Known by special titles such as Jewel of India, King of Roses, Asian Torch, and Peace Pigeon, Nehru passed away on 27th May 1964.

Sardar Vallabh Bhai Patel

Sardar Vallabh Bhai Patel

Sardar Vallabhbhai Patel, known as the Iron Man of India, was a key leader in the Indian Freedom Struggle. Born on October 31, 1875, in Bombay, his parents were Jhaver Bhai Patel and Laad Bai. Patel served as India’s deputy prime minister and home minister post-Independence. He was also a lawyer and is remembered as the “patron saint of India’s civil servants” for establishing the modern all-India Service system.

As a dynamic freedom fighter, Patel played a crucial role in uniting the 562 states of India. He was the 49th President of the Indian National Congress and earned the title “Unifier of India.”

The “Statue of Unity,” the world’s tallest statue at 182 meters, stands in Gujarat on the Narmada River, facing the Sardar Sarovar dam. It was inaugurated on the 143rd anniversary of Patel’s birthday, with a construction cost of Rs 2700 crore.

Sardar Patel went to England for a 36-month course but completed it in 30 months, returning to India as a Barrister. Mahatma Gandhi bestowed the title “Sardar” in recognition of Patel’s exceptional organizational skills during the Bardoli Satyagraha. Sardar means chief in Hindi. Sardar Vallabhbhai Patel passed away on December 5, 1950, due to a heart attack.

Lal Bahadur Shastri

Lal Bahadur Shastri

Lal Bahadur Shastri, the second Prime Minister of India from June 9, 1964, to January 11, 1966, was a revered leader and received the “Bharat Ratna” for his outstanding contributions. He coined the phrase “Jai Jawan, Jai Kisan” and played a key role in guiding the nation’s progress.

Born on October 2, 1904, in Mughalsarai, Uttar Pradesh, Shastri was deeply influenced by Mahatma Gandhi’s political teachings. His parents were Ram Dulari Devi and Sharda Prasad. At sixteen, he responded to Gandhi’s call and left his studies to join the Non-Cooperation Movement.

Shastri entered politics as a follower of Gandhi and served in the First Cabinet of the Republic of India after independence in 1947, taking on the role of Minister of Railways and Transport. Following Jawaharlal Nehru’s unexpected passing, Shastri became Prime Minister, holding the position for 18 months.

A remarkable leader known for his clear vision, Shastri’s given name, “Shastri,” means “great scholar” in Persian. He actively participated in various movements for India’s freedom, including the Non-Cooperation Movement, Salt Satyagraha, and campaigns against British taxes.

In 1966, Lal Bahadur Shastri was posthumously awarded the prestigious Bharat Ratna. His tenure saw the signing of the Tashkent Pact with Pakistan. Sadly, he passed away on January 11, 1966, due to a heart attack. Shastri, a man of quiet brilliance, dedicated his life to the people’s goals and died for India and peace.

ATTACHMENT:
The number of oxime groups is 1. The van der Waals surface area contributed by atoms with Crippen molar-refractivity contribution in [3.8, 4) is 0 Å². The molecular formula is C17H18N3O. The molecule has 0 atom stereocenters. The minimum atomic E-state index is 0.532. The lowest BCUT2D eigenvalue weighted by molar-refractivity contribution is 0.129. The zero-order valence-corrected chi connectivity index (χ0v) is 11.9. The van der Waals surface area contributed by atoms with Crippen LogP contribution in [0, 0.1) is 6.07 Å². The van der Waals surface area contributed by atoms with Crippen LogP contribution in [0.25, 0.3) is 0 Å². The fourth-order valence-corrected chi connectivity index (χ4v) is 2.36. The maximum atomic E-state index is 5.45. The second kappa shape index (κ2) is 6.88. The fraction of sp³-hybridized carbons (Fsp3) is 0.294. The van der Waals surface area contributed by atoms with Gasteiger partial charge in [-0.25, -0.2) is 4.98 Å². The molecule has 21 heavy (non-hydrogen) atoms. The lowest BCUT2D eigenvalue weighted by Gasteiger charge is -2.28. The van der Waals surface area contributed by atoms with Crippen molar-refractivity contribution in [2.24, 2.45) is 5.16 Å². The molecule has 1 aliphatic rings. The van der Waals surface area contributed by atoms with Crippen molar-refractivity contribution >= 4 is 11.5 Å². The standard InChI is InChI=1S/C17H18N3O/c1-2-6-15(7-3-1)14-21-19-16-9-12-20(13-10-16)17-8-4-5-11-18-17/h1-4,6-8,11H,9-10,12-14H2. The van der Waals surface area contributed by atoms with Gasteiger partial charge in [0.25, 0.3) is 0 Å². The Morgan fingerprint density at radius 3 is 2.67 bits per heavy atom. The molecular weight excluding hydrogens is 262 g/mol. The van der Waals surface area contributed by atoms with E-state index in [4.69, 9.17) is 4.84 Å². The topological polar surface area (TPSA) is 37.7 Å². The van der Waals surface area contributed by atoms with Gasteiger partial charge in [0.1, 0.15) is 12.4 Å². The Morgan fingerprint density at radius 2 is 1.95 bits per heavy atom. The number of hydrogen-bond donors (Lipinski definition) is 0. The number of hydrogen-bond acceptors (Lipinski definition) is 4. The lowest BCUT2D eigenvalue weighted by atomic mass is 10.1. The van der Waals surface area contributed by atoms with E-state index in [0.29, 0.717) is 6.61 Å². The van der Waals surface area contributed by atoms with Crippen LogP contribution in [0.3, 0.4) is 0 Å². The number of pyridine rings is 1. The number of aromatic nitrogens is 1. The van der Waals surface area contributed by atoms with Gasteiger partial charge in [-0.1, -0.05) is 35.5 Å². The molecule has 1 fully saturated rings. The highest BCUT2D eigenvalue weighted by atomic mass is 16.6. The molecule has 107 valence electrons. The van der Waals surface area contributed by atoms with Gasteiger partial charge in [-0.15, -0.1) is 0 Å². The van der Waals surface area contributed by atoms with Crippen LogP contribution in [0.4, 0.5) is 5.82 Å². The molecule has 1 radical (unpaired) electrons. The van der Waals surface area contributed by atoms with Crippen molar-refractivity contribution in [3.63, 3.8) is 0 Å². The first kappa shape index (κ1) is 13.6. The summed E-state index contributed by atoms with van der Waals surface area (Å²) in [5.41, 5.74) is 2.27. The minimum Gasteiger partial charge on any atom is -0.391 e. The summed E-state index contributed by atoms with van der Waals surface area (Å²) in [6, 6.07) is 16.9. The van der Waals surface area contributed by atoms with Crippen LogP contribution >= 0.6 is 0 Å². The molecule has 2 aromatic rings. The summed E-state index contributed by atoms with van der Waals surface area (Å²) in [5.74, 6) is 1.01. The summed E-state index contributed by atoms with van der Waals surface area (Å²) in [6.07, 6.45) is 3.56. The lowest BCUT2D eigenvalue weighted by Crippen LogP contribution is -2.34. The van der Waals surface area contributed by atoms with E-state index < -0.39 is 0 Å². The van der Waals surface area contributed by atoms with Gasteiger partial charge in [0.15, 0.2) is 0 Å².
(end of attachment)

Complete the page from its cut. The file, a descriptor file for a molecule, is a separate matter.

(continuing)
Lala Lajpat Rai

Lala Lajpat Rai

Lala Lajpat Rai, also known as Punjab Kesari and the Lion of Punjab, was an Indian freedom fighter born on January 28, 1865, in the village of Dhudike. His father, Munshi Radha Krishan, and his mother, Gulab Devi Agarwal, played a significant role in shaping his early views on Hinduism. Rai was the eldest of six children in the Agrawal Jain family.

During his early years in Jagraon, Rai established the R.K. High School. He worked for the Lakshmi Insurance Company and Punjab National Bank in 1894. Rai enrolled in Government College in Lahore in 1880 and later moved to work at the Lahore High Court in 1892. In 1914, he left law practice to join the cause of Indian independence.

Rai traveled to the United States in 1917, where he founded the Indian Home Rule League of America in New York. Returning to India in 1920, he played a crucial role in the noncooperation movement initiated by Mahatma Gandhi. Rai led the Calcutta Session of the Indian National Congress in 1920 and was jailed from 1921 to 1923. After his release, he was elected to the legislative assembly.

In 1928, Rai proposed a boycott of the British Simon Commission’s recommendations for constitutional reform, leading to a police lathi charge that resulted in his death on November 17, 1928. In honor of his mother, Rai established a trust in 1927, which later led to the creation of the Gulab Devi Chest Hospital for women suffering from tuberculosis. Lala Lajpat Rai, known as Punjab Kesari and the Lion of Punjab, earned these titles for his strong national beliefs and contributions to the Indian independence movement.

Dr Rajendra Prasad

Dr. Rajendra Prasad

Dr. Rajendra Prasad, the first President of independent India, was born on December 3, 1884, in Jiradei Village in Bihar. He embodied the best beliefs of Indian culture and was the son of Mahadev Sahai and Kamleshwari.

His early education happened in Chapra’s district school, followed by further studies in Patna. In 1902, he joined Kolkata’s renowned Presidency College. Dr. Rajendra Prasad received a “Gold Medal” in 1915 for his excellence in earning a master’s degree in law. Later, he also earned a doctorate in law.

Being a key figure in the Indian Independence movement, he played a significant role as the President of the Indian National Congress and contributed to the making of the Indian Constitution. Dr. Rajendra Prasad entered politics inspired by Gandhi Ji. He passed away on February 28, 1963, and in recognition of his outstanding work, he was posthumously awarded the country’s highest honor, Bharat Ratna, by the Government of India in 1962.

Mangal Pandey

Mangal Pandey

Mangal Pandey, born in Nagwa, India, played a crucial role in the Indian movement for independence. On July 19, 1827, as a sepoy in the British East India Company’s army, Pandey became a significant figure. He became a key part of the events leading up to the Indian Rebellion of 1857.

His rebellion was sparked by the use of newly introduced cartridges greased with animal fat, which offended Hindu and Muslim soldiers. This led to a broader uprising. Mangal Pandey’s act of defiance on March 29, 1857, in Barrackpore, marked the beginning of the Indian Mutiny.

Although he was captured and executed by the British, his legacy endured as a symbol of resistance against colonial oppression, inspiring later generations in the struggle for independence. Mangal Pandey’s sacrifice remains an important part of India’s history, catalyzing the fight against British rule.